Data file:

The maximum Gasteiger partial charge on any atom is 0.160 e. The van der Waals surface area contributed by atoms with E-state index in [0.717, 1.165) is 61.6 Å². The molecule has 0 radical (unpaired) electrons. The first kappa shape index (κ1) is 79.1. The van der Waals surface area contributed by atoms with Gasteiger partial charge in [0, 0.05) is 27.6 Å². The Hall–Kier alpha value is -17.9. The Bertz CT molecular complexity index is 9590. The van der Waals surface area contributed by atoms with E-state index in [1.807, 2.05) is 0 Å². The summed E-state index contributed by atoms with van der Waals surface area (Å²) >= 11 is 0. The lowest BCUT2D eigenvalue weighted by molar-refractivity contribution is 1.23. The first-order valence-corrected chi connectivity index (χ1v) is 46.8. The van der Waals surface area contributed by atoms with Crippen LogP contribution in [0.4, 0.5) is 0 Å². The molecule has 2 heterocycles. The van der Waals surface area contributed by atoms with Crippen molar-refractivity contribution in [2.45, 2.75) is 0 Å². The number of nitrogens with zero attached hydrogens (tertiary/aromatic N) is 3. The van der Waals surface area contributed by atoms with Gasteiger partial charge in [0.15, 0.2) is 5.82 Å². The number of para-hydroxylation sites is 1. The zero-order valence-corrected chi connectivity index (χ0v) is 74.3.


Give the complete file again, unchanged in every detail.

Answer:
The maximum Gasteiger partial charge on any atom is 0.160 e. The van der Waals surface area contributed by atoms with E-state index in [0.717, 1.165) is 61.6 Å². The molecule has 0 radical (unpaired) electrons. The first kappa shape index (κ1) is 79.1. The van der Waals surface area contributed by atoms with Gasteiger partial charge in [0, 0.05) is 27.6 Å². The Hall–Kier alpha value is -17.9. The Bertz CT molecular complexity index is 9590. The van der Waals surface area contributed by atoms with E-state index in [1.807, 2.05) is 0 Å². The summed E-state index contributed by atoms with van der Waals surface area (Å²) >= 11 is 0. The lowest BCUT2D eigenvalue weighted by molar-refractivity contribution is 1.23. The first-order valence-corrected chi connectivity index (χ1v) is 46.8. The van der Waals surface area contributed by atoms with Crippen LogP contribution in [0.4, 0.5) is 0 Å². The molecule has 2 heterocycles. The van der Waals surface area contributed by atoms with Crippen molar-refractivity contribution in [2.45, 2.75) is 0 Å². The number of nitrogens with zero attached hydrogens (tertiary/aromatic N) is 3. The van der Waals surface area contributed by atoms with Gasteiger partial charge in [0.15, 0.2) is 5.82 Å². The number of para-hydroxylation sites is 1. The zero-order valence-corrected chi connectivity index (χ0v) is 74.3.